'This homage to P.G. Wodehouse is so good ... a masterpiece in every sense' Mail
'Splendid stuff' Sunday Times
The Drones club's in peril. Gussie's in love. Spode's on the warpath. Oh, and His Majesty's Government needs a favour. I say - it's a good thing Bertie's back!
One man - and his Gentleman's Personal Gentleman - valiantly set out to save the Drones, thwart Spode and nobly assist His Majesty's Government.
From the mean streets of Mayfair to the scheming spires of Cambridge we encounter a joyous cast of characters: chiselling painters and criminal bookies, eccentric philosophers and dodgy clairvoyantes, appalling poets and pocket dictators, vexatious aunts and their vicious hounds.
Replete with a Times crossword, and classic Schottian endnotes, you hold in your hands the most blissfully entertaining means to while away an idle hour or two.
P.G. Wodehouse has long been a panacea for the woes of the world... have we ever needed a new Jeeves and Wooster more?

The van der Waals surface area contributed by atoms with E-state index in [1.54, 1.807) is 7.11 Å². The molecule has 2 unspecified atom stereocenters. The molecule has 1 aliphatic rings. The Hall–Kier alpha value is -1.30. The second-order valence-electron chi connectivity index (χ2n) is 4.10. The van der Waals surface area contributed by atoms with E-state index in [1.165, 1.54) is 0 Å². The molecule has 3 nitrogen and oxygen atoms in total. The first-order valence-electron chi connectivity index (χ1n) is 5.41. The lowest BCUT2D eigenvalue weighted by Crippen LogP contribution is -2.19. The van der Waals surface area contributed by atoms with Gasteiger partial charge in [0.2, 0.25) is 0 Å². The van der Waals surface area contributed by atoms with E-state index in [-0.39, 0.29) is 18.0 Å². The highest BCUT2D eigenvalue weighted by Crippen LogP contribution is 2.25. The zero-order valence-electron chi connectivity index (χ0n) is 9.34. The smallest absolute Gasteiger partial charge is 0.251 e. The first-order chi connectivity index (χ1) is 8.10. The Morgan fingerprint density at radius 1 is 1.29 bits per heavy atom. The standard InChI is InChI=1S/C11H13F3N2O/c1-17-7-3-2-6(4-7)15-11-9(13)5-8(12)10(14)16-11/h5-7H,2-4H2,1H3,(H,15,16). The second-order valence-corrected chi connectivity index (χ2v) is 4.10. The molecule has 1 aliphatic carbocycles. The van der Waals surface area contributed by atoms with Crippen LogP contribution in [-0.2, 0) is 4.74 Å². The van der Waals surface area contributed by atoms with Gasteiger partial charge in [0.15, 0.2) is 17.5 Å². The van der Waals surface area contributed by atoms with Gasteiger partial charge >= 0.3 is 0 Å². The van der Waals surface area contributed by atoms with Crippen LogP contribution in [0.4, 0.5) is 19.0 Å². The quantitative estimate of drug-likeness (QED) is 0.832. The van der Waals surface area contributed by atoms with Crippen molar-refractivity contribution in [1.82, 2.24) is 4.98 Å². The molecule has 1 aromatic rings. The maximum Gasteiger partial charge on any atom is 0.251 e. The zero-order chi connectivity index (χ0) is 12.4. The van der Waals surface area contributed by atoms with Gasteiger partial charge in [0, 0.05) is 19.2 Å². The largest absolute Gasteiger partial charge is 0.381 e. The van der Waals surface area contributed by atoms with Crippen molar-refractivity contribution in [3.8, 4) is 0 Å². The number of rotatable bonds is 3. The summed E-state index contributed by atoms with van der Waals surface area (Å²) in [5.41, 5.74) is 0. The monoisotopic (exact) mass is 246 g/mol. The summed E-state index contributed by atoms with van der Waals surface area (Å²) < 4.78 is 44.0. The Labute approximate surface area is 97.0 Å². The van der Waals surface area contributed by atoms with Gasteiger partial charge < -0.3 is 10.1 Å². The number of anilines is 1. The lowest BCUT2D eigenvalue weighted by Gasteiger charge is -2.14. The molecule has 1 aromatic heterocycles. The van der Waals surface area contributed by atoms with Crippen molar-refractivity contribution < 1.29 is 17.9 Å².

'Peerless in its wit, elegance and silliness.' Evening Standard BOOKS OF THE YEAR on Jeeves and the King of Clubs
'A tonic for these testing times.' Eithne Farry, Sunday Express
'Very stylish, clever and funny.' Gyles Brandreth
Schott's second authorized P.G. Wodehouse homage (after Jeeves and the King of Clubs) again successfully recreates the drily humorous voice of amiable doofus Bertie Wooster, who, as always, relies on his genius manservant, Reginald Jeeves, to help him out of numerous difficulties. Here, those challenges include averting the financial catastrophe facing Bertie's London club, the Drones, as well as the machinations of Bertie's least-favorite aunt, Agatha Gregson, who is plotting to marry off her nephew and end Jeeves's employment. In the prior volume, Schott revealed how Jeeves's club, the Junior Ganymede, was a cover for British intelligence, and Bertie is again called upon to help in thwarting the political ambitions of fascist Roderick Spode. Schott makes that idea plausible, along with a subplot involving love interest Iona MacAuslan, who appreciates Bertie's irrepressible good nature and commitment to helping a friend in need, even if that means impersonating a cleric and a fortune-teller. Wodehouse's droll byplay between master and servant is also emulated well; in response to Bertie's affinity for a garish wallpaper design, Jeeves asks, "Should a bedroom be the locus of tumult, sir?" While Schott is less adept at crafting the intricate, intertwined plotlines of the originals, he mostly succeeds at keeping his many plates spinning. This'll be a hoot for Wodehouse fans.